It is without a doubt that the COVID-19 pandemic has negatively impacted most business sectors. The media is one such sector that is undergoing an extremely rough period. Having already been battling declining revenues in traditional mediums such as radio, newspapers, outdoor and television since the onset of digital media, to the media COVID-19 is like rubbing salt in a wound.
Several Botswana independent news publishers in print and broadcast media have had to restructure their businesses and lay off staff in recent years as cost cutting measures.
The sector has been struggling with effects of an error by most news publishers around the world to rush into online publishing before figuring out revenue models and a reluctance by media buyers to buy into online news platforms, which in turn caused fear in the media to fully embrace online publishing.
With reduced business activity during the lockdown as a result of low marketing activity, media executives have had to further introspect and take the bull by the horns. After all, it was inevitable that news publishing would happen predominately online in the future as media consumption habits shift to digital platforms.
Not only has COVID -19 pushed for expediency in mindset sent in news publishing, marketers have also been forced to rethink their attitudes towards online news platforms as viable avenues for their promotions. This has forced businesses to look for new ways to ensure business continuity and mitigate effects of the pandemic.
With cyberspace increasingly assuming centre stage in media consumption, COVID-19 has served as the wake-up call that Batswana needed to the realities of the digital revolution, including in their backyard and the opportunities and efficiencies of digital technology.
Botswana has one of the fastest growing Internet penetrations in Africa, if not the world. Household access to the Internet grew by a tremendous 74.5% to 62% between 2014 and 2019. This is according to a report published by Statistics Botswana on Household Access to Information and Communications Technologies in a study conducted in 2019.
Figures for 2020, which are not out yet, could be much higher as a result of lockdown-driven increase in remote working.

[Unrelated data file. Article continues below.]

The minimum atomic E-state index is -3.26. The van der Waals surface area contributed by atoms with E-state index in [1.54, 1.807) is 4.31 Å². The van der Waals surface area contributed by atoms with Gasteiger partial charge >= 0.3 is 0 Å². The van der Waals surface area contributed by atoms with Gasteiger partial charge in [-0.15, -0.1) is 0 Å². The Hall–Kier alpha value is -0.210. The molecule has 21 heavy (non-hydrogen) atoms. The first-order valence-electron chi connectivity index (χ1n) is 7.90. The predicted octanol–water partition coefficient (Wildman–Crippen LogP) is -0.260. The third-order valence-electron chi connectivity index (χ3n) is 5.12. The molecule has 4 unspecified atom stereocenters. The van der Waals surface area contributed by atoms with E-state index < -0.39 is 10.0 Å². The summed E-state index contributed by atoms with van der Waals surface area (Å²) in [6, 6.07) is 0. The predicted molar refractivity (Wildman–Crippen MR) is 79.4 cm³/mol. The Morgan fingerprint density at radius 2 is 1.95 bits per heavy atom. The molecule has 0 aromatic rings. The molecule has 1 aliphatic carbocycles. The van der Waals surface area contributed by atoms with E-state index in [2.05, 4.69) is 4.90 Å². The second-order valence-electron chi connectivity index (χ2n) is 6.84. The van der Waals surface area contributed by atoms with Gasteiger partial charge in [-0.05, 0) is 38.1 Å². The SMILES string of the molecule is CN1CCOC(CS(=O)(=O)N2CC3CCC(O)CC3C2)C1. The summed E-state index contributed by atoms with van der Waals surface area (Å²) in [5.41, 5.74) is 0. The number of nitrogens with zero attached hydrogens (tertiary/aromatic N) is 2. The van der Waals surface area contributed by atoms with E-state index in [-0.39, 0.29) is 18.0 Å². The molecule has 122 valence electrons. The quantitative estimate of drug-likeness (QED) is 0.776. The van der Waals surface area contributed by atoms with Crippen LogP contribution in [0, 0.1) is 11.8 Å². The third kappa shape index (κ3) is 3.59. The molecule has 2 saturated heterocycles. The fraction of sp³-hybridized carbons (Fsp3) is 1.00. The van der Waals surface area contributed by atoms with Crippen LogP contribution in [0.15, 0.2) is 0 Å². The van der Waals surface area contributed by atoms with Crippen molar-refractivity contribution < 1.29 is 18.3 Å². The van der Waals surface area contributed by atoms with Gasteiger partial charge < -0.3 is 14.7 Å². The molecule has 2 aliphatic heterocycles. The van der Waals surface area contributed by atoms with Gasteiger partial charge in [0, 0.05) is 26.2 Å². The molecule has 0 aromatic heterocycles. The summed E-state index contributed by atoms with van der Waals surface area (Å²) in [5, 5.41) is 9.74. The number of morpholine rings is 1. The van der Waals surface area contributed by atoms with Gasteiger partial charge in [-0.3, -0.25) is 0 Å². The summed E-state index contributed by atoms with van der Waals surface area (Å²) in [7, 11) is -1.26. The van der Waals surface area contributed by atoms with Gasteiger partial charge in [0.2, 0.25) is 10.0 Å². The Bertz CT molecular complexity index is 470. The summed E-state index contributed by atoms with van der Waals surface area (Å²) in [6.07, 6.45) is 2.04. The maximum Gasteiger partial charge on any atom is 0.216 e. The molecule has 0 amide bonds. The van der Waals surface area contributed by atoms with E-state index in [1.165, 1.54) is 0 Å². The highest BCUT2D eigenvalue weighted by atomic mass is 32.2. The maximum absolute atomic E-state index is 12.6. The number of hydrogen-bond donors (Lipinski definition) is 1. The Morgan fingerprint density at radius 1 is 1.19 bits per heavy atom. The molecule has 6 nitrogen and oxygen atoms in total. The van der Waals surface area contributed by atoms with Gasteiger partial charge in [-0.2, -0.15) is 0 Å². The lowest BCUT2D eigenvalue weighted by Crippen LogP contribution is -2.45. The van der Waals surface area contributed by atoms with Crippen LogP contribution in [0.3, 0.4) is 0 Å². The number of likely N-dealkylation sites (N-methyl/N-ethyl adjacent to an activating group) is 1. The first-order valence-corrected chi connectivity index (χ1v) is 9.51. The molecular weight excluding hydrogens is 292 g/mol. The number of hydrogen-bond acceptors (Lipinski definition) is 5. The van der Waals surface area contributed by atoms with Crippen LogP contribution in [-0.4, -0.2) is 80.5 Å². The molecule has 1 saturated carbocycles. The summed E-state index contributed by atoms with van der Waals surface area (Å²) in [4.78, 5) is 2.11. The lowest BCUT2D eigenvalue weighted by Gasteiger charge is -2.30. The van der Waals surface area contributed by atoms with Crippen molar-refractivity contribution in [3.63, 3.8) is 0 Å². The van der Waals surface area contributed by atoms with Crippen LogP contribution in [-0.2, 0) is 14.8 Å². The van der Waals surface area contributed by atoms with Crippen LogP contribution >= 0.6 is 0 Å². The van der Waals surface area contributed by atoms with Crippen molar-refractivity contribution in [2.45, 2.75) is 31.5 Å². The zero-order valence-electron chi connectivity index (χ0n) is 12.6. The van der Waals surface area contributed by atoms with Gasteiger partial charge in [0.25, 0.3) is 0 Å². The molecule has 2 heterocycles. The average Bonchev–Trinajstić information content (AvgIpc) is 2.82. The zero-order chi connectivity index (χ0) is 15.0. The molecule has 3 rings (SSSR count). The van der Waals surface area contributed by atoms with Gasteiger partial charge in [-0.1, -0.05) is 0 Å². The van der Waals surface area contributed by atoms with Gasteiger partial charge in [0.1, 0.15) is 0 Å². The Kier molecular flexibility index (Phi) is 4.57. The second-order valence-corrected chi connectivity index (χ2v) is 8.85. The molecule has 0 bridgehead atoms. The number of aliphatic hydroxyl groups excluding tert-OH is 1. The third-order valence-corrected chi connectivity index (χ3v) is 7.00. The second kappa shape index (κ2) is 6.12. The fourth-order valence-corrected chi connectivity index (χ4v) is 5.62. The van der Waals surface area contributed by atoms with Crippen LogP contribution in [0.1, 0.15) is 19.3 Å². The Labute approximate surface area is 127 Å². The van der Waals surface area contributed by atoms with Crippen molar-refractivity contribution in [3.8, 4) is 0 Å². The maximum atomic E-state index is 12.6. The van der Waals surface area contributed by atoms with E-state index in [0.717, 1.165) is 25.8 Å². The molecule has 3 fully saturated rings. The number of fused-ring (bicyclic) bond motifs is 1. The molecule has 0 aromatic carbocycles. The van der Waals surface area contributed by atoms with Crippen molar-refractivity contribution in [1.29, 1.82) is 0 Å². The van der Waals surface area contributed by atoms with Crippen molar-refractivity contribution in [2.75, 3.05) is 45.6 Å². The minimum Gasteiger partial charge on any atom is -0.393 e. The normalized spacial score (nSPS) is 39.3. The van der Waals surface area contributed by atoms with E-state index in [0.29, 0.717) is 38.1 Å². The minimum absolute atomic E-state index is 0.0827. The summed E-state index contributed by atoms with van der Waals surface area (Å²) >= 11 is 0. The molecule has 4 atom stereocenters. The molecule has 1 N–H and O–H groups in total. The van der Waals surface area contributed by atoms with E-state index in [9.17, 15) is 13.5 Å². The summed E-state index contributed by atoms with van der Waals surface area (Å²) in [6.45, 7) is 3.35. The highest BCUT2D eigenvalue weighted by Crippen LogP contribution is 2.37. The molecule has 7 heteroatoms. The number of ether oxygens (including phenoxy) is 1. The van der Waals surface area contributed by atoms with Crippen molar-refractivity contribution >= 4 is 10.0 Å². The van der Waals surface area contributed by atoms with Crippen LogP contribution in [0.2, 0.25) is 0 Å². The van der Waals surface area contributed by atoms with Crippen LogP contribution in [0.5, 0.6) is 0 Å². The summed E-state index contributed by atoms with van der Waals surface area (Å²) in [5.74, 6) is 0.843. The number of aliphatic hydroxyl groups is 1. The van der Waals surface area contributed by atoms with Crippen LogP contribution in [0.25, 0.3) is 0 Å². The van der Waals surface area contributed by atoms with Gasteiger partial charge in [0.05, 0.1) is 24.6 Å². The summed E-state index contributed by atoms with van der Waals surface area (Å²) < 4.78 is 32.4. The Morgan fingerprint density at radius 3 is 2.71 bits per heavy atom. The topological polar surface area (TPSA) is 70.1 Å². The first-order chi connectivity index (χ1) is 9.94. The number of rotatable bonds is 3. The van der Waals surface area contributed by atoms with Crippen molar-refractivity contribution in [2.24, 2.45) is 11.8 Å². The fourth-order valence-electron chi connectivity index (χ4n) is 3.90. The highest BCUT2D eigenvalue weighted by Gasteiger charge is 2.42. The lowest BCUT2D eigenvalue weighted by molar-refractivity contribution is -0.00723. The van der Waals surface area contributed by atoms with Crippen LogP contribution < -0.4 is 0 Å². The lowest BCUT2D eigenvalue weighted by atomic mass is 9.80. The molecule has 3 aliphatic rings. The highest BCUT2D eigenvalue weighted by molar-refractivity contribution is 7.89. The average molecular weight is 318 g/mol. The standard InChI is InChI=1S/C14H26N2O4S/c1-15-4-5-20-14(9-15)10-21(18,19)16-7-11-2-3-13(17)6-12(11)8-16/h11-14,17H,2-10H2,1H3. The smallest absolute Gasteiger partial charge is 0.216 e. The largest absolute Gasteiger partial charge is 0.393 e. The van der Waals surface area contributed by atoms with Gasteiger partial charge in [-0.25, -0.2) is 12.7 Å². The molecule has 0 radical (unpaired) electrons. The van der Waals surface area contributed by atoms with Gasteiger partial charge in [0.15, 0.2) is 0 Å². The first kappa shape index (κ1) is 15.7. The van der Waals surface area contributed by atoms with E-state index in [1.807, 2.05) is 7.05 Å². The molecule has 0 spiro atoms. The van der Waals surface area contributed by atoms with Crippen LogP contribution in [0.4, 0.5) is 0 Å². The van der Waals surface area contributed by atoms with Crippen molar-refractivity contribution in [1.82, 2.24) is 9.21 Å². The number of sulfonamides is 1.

Increased Internet penetration is exactly what the news publishers needed to justify full adoption of online publishing. Media buyers who have been reluctant to support digital platforms should now be open to advertising sales pitches for digital only media.
This is as long as media houses apply effective strategies to capture and retain online audiences. The primary focus of such strategies should be relevant and meaningful content. While many remain hopeful for a return to ‘normal’ after COVID-19, media outlets should pursue a ‘new normal.’
Lifestyles are increasingly becoming digitalized and there is just no turning back. Mainstream publishers and broadcasters should therefore take bold steps and explore the digital space as there are already numerous success stories around the world to emulate. It is worth noting that the bold ones like The Botswana Gazette have already taken the step and are now fully digital news publications. This places them in a good position to take up new opportunities and offer content in multiple platforms, including audio and video, and to be able to monetize such content.
Online news publishing cannot be successful through a ‘business as usual’ approach. Media houses ought to constantly innovate and stay on top of trends in online consumption patterns, content packaging and presentation, as well as distribution channels.